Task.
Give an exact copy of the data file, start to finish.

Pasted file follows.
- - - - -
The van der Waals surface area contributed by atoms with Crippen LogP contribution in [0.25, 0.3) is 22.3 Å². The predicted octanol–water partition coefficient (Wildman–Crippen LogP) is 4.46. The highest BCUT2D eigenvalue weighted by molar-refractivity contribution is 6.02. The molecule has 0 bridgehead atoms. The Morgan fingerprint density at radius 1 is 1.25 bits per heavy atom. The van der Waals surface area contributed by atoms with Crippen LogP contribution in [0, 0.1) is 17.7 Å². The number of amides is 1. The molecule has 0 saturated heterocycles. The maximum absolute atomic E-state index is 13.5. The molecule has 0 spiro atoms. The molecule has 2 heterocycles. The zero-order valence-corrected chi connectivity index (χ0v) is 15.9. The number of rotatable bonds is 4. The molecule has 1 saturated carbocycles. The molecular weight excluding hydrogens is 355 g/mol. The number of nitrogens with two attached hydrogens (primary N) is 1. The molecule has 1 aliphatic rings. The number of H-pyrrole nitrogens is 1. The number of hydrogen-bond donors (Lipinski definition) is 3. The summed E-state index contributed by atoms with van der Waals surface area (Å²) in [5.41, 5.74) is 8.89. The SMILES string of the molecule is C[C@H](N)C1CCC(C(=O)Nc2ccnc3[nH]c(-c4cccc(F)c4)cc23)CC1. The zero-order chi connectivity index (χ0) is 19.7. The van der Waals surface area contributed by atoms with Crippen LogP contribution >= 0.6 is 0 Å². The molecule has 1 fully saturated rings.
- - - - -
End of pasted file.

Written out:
The van der Waals surface area contributed by atoms with Crippen LogP contribution in [0.25, 0.3) is 22.3 Å². The predicted octanol–water partition coefficient (Wildman–Crippen LogP) is 4.46. The highest BCUT2D eigenvalue weighted by molar-refractivity contribution is 6.02. The molecule has 0 bridgehead atoms. The Morgan fingerprint density at radius 1 is 1.25 bits per heavy atom. The van der Waals surface area contributed by atoms with Crippen LogP contribution in [0, 0.1) is 17.7 Å². The number of amides is 1. The molecule has 0 saturated heterocycles. The maximum absolute atomic E-state index is 13.5. The molecule has 0 spiro atoms. The molecule has 2 heterocycles. The zero-order valence-corrected chi connectivity index (χ0v) is 15.9. The number of rotatable bonds is 4. The molecule has 1 saturated carbocycles. The molecular weight excluding hydrogens is 355 g/mol. The number of nitrogens with two attached hydrogens (primary N) is 1. The molecule has 1 aliphatic rings. The number of H-pyrrole nitrogens is 1. The number of hydrogen-bond donors (Lipinski definition) is 3. The summed E-state index contributed by atoms with van der Waals surface area (Å²) in [5.41, 5.74) is 8.89. The SMILES string of the molecule is C[C@H](N)C1CCC(C(=O)Nc2ccnc3[nH]c(-c4cccc(F)c4)cc23)CC1. The zero-order chi connectivity index (χ0) is 19.7. The van der Waals surface area contributed by atoms with Crippen LogP contribution >= 0.6 is 0 Å². The molecule has 1 fully saturated rings.